Planet of the Apes (1968)

Director: Franklin J. Schaffner
Cast: Charlton HestonRoddy McDowallKim Hunter 
Plot: An astronaut crew crash lands on a planet in the distant future where intelligent talking apes are the dominant species, and humans are the oppressed and enslaved.

Genre: Action/Drama/Sci-Fi

Awards: Won Honorary Oscar for Best Makeup. Nom. for 2 Oscars - Best Costume Design, Best Original Score. 
Runtime: 112min
Rating: PG for mild violence, language, and brief nudity.



Planet Of The Apes is a science-fiction adventure that doesn't need light saber battles, flying spacecrafts, or aliens to keep viewers entertained. In fact, there's nothing significantly sci-fi other than that it's set thousands of years into the future on an isolated planet.

Created by the writer who gave us The Bridge On The River Kwai, Planet Of The Apes is an exploration of the existence of intellectual beings other than Man. Why it's an eye-opener is because there's no other film (which I've seen) that directly shows the inferiority of Man over another species that we know. We have seen films that emphasize Nature's superiority over man in disaster flicks, but this is clearly something uniquely different.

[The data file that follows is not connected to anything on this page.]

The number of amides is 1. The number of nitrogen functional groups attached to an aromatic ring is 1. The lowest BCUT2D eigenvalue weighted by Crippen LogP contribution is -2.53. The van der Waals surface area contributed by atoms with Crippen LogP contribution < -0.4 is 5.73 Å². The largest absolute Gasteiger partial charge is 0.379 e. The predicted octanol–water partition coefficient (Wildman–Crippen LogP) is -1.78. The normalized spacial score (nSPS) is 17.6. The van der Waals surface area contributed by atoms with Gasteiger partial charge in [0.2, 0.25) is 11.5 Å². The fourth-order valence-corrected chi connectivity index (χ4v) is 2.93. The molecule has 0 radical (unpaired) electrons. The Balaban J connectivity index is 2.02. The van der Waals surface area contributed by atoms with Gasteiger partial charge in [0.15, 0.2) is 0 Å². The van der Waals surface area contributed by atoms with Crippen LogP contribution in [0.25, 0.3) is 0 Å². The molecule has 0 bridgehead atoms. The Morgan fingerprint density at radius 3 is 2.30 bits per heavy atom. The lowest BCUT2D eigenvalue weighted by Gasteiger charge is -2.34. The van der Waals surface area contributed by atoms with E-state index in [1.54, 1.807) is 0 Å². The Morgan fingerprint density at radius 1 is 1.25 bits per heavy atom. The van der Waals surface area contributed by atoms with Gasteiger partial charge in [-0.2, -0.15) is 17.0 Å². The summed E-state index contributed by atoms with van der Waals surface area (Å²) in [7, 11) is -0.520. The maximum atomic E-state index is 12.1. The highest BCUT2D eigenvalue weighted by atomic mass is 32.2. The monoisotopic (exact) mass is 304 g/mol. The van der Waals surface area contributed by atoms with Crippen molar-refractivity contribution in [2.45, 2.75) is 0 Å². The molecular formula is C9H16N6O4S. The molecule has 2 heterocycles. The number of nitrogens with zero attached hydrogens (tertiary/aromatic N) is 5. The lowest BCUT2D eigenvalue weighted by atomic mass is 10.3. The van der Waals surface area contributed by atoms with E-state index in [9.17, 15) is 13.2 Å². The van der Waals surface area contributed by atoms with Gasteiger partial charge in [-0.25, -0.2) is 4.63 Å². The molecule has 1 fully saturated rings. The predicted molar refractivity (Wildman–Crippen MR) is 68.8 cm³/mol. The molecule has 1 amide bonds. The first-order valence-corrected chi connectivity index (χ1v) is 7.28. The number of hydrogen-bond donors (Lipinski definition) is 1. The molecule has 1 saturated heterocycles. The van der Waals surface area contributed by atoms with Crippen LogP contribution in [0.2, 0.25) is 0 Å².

Director Franklin J. Schaffner loves making films that pit Man against the harsh physical environment (e.g. the hostile jungle in Papillon, the hot battlefields in Patton). Now in Planet Of The Apes, we see barren, isolated landscapes similar (but not equaled) to Lawrence Of Arabia.

Cinematography-wise, it's as beautiful as it's stark. Moreover, famous composer Jerry Goldsmith's striking yet strange score helps to accentuate the primeval mood of the place. Charlton Heston's performance is a balanced mixture of boldness and vulnerability, though not as great as what he had achieved in Ben-Hur.

The most notable aspect of Planet Of The Apes is the costume design, and the makeup effects by John Chambers (who won an honorary Oscar for his pioneering work here). It's incredibly realistic, to the extent that the talking apes become humanistic, and have personalities attached to them, rather than just being shallow talking apes.

The chilling climax somewhat compensates for the average screenplay, and the plain script. There have been several sequels, and a remake by Tim Burton over the decades; but unfortunately they don't even work half as well as the original, becoming diluted and commercialized respectively. The mystery and thrill of the original still remains, and is undoubtedly one of the more fascinating films to grace the screens in the late 1960s.

GRADE: A- (8.5/10 or 4 stars)

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